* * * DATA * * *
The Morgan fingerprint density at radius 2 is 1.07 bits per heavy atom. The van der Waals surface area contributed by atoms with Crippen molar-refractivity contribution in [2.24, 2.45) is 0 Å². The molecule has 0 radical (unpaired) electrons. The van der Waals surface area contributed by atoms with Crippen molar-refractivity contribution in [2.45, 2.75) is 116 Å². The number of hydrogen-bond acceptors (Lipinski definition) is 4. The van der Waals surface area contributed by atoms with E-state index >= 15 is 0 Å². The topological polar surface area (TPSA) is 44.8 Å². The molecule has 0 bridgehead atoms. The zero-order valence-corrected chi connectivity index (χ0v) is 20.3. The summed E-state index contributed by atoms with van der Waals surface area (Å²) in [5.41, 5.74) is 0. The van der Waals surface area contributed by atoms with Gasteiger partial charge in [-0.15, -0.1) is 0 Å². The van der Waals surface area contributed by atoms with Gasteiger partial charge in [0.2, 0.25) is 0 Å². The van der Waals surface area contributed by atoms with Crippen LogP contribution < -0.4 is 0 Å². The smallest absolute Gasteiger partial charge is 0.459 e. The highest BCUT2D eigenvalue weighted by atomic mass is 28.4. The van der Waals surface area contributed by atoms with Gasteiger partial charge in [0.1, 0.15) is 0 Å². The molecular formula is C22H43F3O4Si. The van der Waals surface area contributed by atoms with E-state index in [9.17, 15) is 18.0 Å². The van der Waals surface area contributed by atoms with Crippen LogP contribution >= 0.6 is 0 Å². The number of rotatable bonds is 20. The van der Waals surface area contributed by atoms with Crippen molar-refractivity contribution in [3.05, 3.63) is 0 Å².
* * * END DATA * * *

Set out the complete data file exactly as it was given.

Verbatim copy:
The Morgan fingerprint density at radius 2 is 1.07 bits per heavy atom. The van der Waals surface area contributed by atoms with Crippen molar-refractivity contribution in [2.24, 2.45) is 0 Å². The molecule has 0 radical (unpaired) electrons. The van der Waals surface area contributed by atoms with Crippen molar-refractivity contribution in [2.45, 2.75) is 116 Å². The number of hydrogen-bond acceptors (Lipinski definition) is 4. The van der Waals surface area contributed by atoms with E-state index >= 15 is 0 Å². The topological polar surface area (TPSA) is 44.8 Å². The molecule has 0 bridgehead atoms. The zero-order valence-corrected chi connectivity index (χ0v) is 20.3. The summed E-state index contributed by atoms with van der Waals surface area (Å²) in [5.41, 5.74) is 0. The van der Waals surface area contributed by atoms with Gasteiger partial charge in [-0.15, -0.1) is 0 Å². The van der Waals surface area contributed by atoms with Gasteiger partial charge in [0.2, 0.25) is 0 Å². The van der Waals surface area contributed by atoms with Crippen LogP contribution < -0.4 is 0 Å². The smallest absolute Gasteiger partial charge is 0.459 e. The highest BCUT2D eigenvalue weighted by atomic mass is 28.4. The van der Waals surface area contributed by atoms with Gasteiger partial charge in [0.1, 0.15) is 0 Å². The molecular formula is C22H43F3O4Si. The van der Waals surface area contributed by atoms with E-state index in [9.17, 15) is 18.0 Å². The van der Waals surface area contributed by atoms with Crippen LogP contribution >= 0.6 is 0 Å². The number of rotatable bonds is 20. The van der Waals surface area contributed by atoms with Crippen molar-refractivity contribution in [3.05, 3.63) is 0 Å².